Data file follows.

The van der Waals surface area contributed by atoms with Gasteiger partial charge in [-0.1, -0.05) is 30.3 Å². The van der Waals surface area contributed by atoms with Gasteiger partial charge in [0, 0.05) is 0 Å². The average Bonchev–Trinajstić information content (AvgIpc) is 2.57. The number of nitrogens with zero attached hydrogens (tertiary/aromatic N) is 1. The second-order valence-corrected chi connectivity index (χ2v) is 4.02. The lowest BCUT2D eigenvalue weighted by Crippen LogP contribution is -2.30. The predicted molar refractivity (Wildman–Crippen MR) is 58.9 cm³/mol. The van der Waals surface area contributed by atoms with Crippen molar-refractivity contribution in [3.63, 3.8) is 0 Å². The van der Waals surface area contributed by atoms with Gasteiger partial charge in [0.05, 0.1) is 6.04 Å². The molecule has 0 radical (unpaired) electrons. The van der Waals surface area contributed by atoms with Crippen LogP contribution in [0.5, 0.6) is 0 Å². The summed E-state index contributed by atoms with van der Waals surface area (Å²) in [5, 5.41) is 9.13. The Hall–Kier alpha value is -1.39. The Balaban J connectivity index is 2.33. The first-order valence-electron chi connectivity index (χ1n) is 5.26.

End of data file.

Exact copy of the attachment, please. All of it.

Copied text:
The van der Waals surface area contributed by atoms with Gasteiger partial charge in [-0.1, -0.05) is 30.3 Å². The van der Waals surface area contributed by atoms with Gasteiger partial charge in [0, 0.05) is 0 Å². The average Bonchev–Trinajstić information content (AvgIpc) is 2.57. The number of nitrogens with zero attached hydrogens (tertiary/aromatic N) is 1. The second-order valence-corrected chi connectivity index (χ2v) is 4.02. The lowest BCUT2D eigenvalue weighted by Crippen LogP contribution is -2.30. The predicted molar refractivity (Wildman–Crippen MR) is 58.9 cm³/mol. The van der Waals surface area contributed by atoms with Crippen molar-refractivity contribution in [3.63, 3.8) is 0 Å². The van der Waals surface area contributed by atoms with Gasteiger partial charge in [0.05, 0.1) is 6.04 Å². The molecule has 0 radical (unpaired) electrons. The van der Waals surface area contributed by atoms with Crippen LogP contribution in [0.5, 0.6) is 0 Å². The summed E-state index contributed by atoms with van der Waals surface area (Å²) in [5, 5.41) is 9.13. The Hall–Kier alpha value is -1.39. The Balaban J connectivity index is 2.33. The first-order valence-electron chi connectivity index (χ1n) is 5.26.